She and her mother were deemed feeble-minded and put in a state institution. Thus, Carrie Buck was eligible to be sterilized under the Virginia law, and her case could be carefully handled, due process-wise. The superintendent of the Virginia State Colony for Epileptics and Feebleminded, a position ultimately held by Dr. John Bell, saw it as quite promising.
Also, Carrie Buck became pregnant at seventeen. She was actually raped by a relative of her foster parents, but the pregnancy just seemed to reaffirm the need to sterilize her. In fact, observation seemed to suggest her child was feeble-minded too.
Buck v. Bell Reaches the Supreme Court
A guardian was assigned to Carrie Buck to protect her legal interests. But, he was actually working with the Virginia State Colony for Epileptics and Feebleminded to help defend the law. He was a member of the governing board of the institution and a supporter of eugenics.
The inherent right of mankind to go through life without mutilation of organs of generation needs no constitutional declaration.Irving Whitehead (Carrie Buck’s Lawyer)
Nonetheless, her legal guardian made three arguments. He argued Carrie Buck was denied a proper procedure. Sterilization as a method overall would be unjust, since we have a basic right to control our bodies. Also, the law violated equal protection by only being applied to institutions. Finally, it was a form of cruel and unusual punishment.
The Supreme Court, in a 8-1 opinion, rejected these arguments. The law was not “cruel” at all. If anything, it was a benign public health measure!
Justice Holmes is now infamous for how strongly he praised the law as a positive public policy. “We require vaccinations; why not sterilizations? Better to sterilize “instead of waiting to execute degenerate offspring for crime.” Holmes was known for his pithy turn of phrase.
According to Homes Carrie Buck was not denied a proper procedure; the law carefully protected her rights.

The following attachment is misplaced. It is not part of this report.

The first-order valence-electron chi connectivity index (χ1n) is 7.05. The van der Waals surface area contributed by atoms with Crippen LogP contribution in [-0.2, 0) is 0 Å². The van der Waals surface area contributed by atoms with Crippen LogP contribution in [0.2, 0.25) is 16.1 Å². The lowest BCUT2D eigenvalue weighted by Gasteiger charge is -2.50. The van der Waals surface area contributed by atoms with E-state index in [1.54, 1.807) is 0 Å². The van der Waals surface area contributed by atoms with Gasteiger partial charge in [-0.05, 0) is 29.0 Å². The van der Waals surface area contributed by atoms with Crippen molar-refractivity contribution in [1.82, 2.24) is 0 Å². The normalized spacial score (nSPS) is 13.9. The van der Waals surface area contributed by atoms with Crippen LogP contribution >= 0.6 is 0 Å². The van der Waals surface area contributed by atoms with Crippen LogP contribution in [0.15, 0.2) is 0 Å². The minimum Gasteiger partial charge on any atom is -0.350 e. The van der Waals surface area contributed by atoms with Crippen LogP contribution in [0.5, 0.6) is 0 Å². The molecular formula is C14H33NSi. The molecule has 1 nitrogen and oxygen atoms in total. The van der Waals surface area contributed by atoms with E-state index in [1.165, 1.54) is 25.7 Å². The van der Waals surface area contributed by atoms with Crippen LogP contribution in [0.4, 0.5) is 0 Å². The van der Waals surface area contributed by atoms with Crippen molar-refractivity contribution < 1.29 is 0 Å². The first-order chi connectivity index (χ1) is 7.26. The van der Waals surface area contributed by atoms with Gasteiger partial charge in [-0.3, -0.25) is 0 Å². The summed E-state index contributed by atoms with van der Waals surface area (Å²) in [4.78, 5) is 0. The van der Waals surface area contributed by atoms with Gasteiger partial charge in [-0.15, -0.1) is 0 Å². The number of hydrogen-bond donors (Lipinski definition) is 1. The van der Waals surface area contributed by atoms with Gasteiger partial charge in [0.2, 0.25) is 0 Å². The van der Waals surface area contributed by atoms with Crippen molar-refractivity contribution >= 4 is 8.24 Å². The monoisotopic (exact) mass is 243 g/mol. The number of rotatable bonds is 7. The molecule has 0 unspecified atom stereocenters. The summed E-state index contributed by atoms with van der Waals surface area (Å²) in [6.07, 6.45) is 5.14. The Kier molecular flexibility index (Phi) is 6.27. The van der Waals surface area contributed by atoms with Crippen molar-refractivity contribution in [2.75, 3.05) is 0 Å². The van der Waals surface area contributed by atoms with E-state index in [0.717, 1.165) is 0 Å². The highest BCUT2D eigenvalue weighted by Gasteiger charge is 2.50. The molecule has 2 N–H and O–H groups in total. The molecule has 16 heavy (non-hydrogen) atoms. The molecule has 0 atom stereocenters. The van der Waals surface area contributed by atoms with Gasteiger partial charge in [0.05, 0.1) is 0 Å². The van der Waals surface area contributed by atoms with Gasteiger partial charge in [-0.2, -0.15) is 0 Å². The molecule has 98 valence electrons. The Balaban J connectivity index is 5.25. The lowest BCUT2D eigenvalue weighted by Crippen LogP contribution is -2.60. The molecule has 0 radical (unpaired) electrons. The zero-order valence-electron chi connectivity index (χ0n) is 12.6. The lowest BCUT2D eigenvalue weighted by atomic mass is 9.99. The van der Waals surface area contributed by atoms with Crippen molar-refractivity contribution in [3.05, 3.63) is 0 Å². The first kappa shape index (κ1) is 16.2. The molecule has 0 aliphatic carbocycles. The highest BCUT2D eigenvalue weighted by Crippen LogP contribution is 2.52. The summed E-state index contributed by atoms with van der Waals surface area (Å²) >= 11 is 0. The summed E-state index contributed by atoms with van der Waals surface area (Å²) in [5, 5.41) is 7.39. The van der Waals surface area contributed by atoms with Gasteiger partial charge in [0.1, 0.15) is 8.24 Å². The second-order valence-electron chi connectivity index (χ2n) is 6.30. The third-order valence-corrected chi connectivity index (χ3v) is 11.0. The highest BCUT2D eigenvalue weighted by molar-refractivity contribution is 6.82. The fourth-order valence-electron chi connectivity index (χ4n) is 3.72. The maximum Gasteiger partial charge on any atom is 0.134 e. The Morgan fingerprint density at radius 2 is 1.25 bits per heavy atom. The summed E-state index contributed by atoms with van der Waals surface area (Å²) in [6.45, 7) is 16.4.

And, it was quite reasonable to focus on inmates in state institutions. The state reasonably could decide someone is fit for an institution and then provide a means to make it safe to live on their own. The law in that way applies to everyone. The claim of inequality was ridiculed.
The one justice who dissented, a conservative Catholic, did not write an opinion.
Aftermath of the Buck v. Bell Case
Carrie Buck was eventually sterilized and released from the state institution where she was residing. She lived a long life — dying in the 1980s — marrying and showing herself to be a quite worthwhile member of society. Vivian Buck, her daughter, died at a young age. She too is now known to not have been “feeble-minded.”
Justice Oliver Wendell Holmes in his Buck v. Bell opinion infamously spoke of “three generations” of “imbeciles,” using the scientific term for people of a low intelligence. But, none of the Bells in fact deserved that label. It underlines the problems of eugenics.
The science of eugenics soon became disfavored, especially when the evils of Nazi Germany, which looked at U.S. practice as a model, became well known. But, Buck v. Bell itself was never overruled. For instance, Roe v. Wade (abortion rights) cited it as still good law.
Skinner v. Oklahoma (1942) later did take a more careful look, applying a more wary eye on laws that so seriously interfered with such basic civil rights.
Carrie Buck was one of the thousands sterilized largely because they were members of a powerless group. A fair process could have protected her, even if (which would still be controversial) non-consensual sterilization is left open in narrow cases.
Buck v. Bell remains as a warning of good intentions gone horribly wrong. For further reading on this topic, a reliable book to try is Imbeciles: The Supreme Court, American Eugenics, and the Sterilization of Carrie Buck. Click here for a summary.